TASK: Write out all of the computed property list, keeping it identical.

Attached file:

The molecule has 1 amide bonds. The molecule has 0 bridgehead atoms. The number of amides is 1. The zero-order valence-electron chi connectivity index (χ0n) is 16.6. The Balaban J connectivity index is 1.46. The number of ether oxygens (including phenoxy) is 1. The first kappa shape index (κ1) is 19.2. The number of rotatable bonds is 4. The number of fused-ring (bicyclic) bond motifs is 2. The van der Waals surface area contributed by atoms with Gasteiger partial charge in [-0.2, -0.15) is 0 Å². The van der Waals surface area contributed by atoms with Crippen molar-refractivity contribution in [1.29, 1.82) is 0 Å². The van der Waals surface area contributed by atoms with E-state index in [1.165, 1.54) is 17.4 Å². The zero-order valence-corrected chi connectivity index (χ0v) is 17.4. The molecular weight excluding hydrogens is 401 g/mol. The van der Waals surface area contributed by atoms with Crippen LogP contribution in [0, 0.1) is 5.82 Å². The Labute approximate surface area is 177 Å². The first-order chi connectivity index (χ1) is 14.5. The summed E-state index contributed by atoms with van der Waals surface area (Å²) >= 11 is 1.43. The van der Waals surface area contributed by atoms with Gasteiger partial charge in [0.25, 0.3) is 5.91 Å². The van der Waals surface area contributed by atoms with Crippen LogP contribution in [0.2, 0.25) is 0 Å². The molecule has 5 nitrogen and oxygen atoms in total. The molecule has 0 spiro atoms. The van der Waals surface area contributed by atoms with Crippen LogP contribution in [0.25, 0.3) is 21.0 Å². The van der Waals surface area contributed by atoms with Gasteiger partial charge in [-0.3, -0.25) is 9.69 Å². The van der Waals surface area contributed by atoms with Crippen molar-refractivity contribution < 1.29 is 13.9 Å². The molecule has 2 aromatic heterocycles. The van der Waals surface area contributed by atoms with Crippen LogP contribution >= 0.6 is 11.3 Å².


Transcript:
The molecule has 1 amide bonds. The molecule has 0 bridgehead atoms. The number of amides is 1. The zero-order valence-electron chi connectivity index (χ0n) is 16.6. The Balaban J connectivity index is 1.46. The number of ether oxygens (including phenoxy) is 1. The first kappa shape index (κ1) is 19.2. The number of rotatable bonds is 4. The number of fused-ring (bicyclic) bond motifs is 2. The van der Waals surface area contributed by atoms with Gasteiger partial charge in [-0.2, -0.15) is 0 Å². The van der Waals surface area contributed by atoms with Crippen molar-refractivity contribution in [1.29, 1.82) is 0 Å². The van der Waals surface area contributed by atoms with E-state index in [1.165, 1.54) is 17.4 Å². The zero-order valence-corrected chi connectivity index (χ0v) is 17.4. The molecular weight excluding hydrogens is 401 g/mol. The van der Waals surface area contributed by atoms with Crippen LogP contribution in [0, 0.1) is 5.82 Å². The Labute approximate surface area is 177 Å². The first-order chi connectivity index (χ1) is 14.5. The summed E-state index contributed by atoms with van der Waals surface area (Å²) >= 11 is 1.43. The van der Waals surface area contributed by atoms with Gasteiger partial charge in [0.25, 0.3) is 5.91 Å². The van der Waals surface area contributed by atoms with Crippen LogP contribution in [0.2, 0.25) is 0 Å². The molecule has 5 nitrogen and oxygen atoms in total. The molecule has 0 spiro atoms. The van der Waals surface area contributed by atoms with Crippen LogP contribution in [0.25, 0.3) is 21.0 Å². The van der Waals surface area contributed by atoms with Gasteiger partial charge in [-0.3, -0.25) is 9.69 Å². The van der Waals surface area contributed by atoms with Crippen molar-refractivity contribution < 1.29 is 13.9 Å². The molecule has 2 aromatic heterocycles. The van der Waals surface area contributed by atoms with Crippen LogP contribution >= 0.6 is 11.3 Å².